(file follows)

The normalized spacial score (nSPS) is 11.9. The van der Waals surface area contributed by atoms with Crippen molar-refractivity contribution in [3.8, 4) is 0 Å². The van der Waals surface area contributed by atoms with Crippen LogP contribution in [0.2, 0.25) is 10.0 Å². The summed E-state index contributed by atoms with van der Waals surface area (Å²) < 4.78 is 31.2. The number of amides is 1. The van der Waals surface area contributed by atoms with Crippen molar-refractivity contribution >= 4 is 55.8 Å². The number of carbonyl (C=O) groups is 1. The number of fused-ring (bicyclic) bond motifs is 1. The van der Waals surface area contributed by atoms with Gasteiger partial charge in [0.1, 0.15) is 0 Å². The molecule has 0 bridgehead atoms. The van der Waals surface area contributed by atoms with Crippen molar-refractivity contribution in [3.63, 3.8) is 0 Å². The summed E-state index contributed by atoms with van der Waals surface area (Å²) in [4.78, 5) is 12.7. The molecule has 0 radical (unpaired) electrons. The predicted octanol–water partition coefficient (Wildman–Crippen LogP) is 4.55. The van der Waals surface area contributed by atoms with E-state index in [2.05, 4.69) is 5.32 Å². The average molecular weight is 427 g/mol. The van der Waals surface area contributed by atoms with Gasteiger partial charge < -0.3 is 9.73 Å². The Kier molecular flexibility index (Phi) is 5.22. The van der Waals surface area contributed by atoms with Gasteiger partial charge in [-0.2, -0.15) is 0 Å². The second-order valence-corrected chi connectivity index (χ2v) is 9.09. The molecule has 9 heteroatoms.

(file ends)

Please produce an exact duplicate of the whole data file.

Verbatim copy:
The normalized spacial score (nSPS) is 11.9. The van der Waals surface area contributed by atoms with Crippen molar-refractivity contribution in [3.8, 4) is 0 Å². The van der Waals surface area contributed by atoms with Crippen LogP contribution in [0.2, 0.25) is 10.0 Å². The summed E-state index contributed by atoms with van der Waals surface area (Å²) < 4.78 is 31.2. The number of amides is 1. The van der Waals surface area contributed by atoms with Crippen molar-refractivity contribution >= 4 is 55.8 Å². The number of carbonyl (C=O) groups is 1. The number of fused-ring (bicyclic) bond motifs is 1. The van der Waals surface area contributed by atoms with Gasteiger partial charge in [0.1, 0.15) is 0 Å². The molecule has 0 bridgehead atoms. The van der Waals surface area contributed by atoms with Crippen molar-refractivity contribution in [3.63, 3.8) is 0 Å². The summed E-state index contributed by atoms with van der Waals surface area (Å²) in [4.78, 5) is 12.7. The molecule has 0 radical (unpaired) electrons. The predicted octanol–water partition coefficient (Wildman–Crippen LogP) is 4.55. The van der Waals surface area contributed by atoms with E-state index in [2.05, 4.69) is 5.32 Å². The average molecular weight is 427 g/mol. The van der Waals surface area contributed by atoms with Gasteiger partial charge < -0.3 is 9.73 Å². The Kier molecular flexibility index (Phi) is 5.22. The van der Waals surface area contributed by atoms with Gasteiger partial charge in [-0.2, -0.15) is 0 Å². The second-order valence-corrected chi connectivity index (χ2v) is 9.09. The molecule has 9 heteroatoms.